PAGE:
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Mountain Between Us, The

20th Century Fox // PG-13 // October 6, 2017
List Price: Unknown [Buy now and save at Fandango]

Review by Olie Coen | posted October 19, 2017 | E-mail the Author

Director: Hany Abu-Assad
Starring: Kate Winslet, Idris Elba
Year: 2017

Talk about a power couple. Winslet and Elba are two of Hollywood's brightest stars, with the filmographies to back them up. Winslet is a veteran, a professional, a pillar; call her whatever compliment you will and I'll second the motion. Elba is currently a hot commodity, a name on everyone's lips, a new wave leading man; I'm glad we've seen him as often as we have lately, because he deserves the screen time. This pairing was set up for success, was the driving force behind the film, and was the main reason anything positive came out of this movie. But the problems lie in the details apart from the casting of the leads, which was quite smart, while the rest of the story is actually pretty dumb.

Alex and Ben both need to get to Colorado from Idaho as fast as they can, but their flights have been cancelled due to bad weather. Alex is getting married, but was away finishing up a photo shoot and a story, an important topic she needed to capture before returning to her domestic life. Ben was at a medical conference, but needs to reach an emergency brain surgery where his talents are desperately needed. Neither can be late, so they charter a private plane together to get them over the mountains in time, before the storm hits and before they are late for their lives. But an in-air accident causes the plane to crash, leaving the new acquaintances stranded on a mountain face, running out of food and time.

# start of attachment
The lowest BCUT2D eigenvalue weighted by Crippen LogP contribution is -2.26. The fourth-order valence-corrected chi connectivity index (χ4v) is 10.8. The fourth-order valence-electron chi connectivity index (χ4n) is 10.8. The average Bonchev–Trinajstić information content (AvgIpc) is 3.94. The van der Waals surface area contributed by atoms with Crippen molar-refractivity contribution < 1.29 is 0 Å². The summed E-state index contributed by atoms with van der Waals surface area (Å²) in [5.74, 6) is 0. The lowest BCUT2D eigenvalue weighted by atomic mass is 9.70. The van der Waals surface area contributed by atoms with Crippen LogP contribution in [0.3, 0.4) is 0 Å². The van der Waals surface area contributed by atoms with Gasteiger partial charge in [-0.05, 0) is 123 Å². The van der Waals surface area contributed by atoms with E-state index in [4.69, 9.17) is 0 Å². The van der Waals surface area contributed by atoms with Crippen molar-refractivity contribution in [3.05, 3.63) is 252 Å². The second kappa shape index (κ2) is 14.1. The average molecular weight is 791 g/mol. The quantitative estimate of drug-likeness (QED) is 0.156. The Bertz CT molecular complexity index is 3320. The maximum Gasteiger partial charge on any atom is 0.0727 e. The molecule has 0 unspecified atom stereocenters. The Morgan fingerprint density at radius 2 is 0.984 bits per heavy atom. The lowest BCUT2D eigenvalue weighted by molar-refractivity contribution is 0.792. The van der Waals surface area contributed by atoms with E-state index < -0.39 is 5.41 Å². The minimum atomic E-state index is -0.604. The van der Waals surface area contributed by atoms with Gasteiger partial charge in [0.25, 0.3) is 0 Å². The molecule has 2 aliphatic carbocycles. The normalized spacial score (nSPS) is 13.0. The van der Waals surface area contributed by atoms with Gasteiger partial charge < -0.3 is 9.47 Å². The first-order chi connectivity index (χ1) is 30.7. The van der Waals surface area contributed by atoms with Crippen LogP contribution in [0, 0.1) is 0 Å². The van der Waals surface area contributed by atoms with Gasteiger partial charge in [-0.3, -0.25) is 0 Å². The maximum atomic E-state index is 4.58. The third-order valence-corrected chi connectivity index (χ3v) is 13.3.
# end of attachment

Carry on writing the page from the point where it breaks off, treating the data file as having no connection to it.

As I said, Kate and Idris worked, it was the rest of the movie that ultimately let them down. They can hold their own in any situation, even on top of a mountain fighting cougars and the cold, and even without a supporting cast to help the film along. They have the talent to do it, I don't think there's any denying it, and they exhibited that fact here. Elba was allowed to be British, while Winslet, humorously, was not, so we had one real accent and one fake, but Kate's been around forever, she can pull off whatever voice she wants to. The chemistry was good, I believed they began to fall for each other, I wanted them to make it out alive, and as actors they supported each other in every scene, so we couldn't have asked for more from the duo.

But we were left wanting by the film itself, and there's plenty of blame to go around. First, the dialogue was oddly awful, with jittery conversations and nonsensical proclamations; nothing flowed smoothly or felt natural when it came to the script. I especially didn't like when the story took a romantic turn. Not on the mountain, I can understand that drama, but toward the end the film continued past where it needed to, and the plot became very silly/predictable. Perhaps it was Dermot Mulroney, who appeared out of literally a bathroom, only to stink up the screen. He was terrible, but also exhibited bad choices by the director. Abu-Assad can't be given any credit for what went right, but probably should be blamed for a lot that went wrong, as the movie felt a bit out of control, like no one was stopping it from becoming cheesy, probably because they didn't know how. There are little things scattered throughout that could/should have been done better, but the leads saved the day, and the film as a whole is watchable, if definitely not applaudable.

Olie Coen
Archer Avenue




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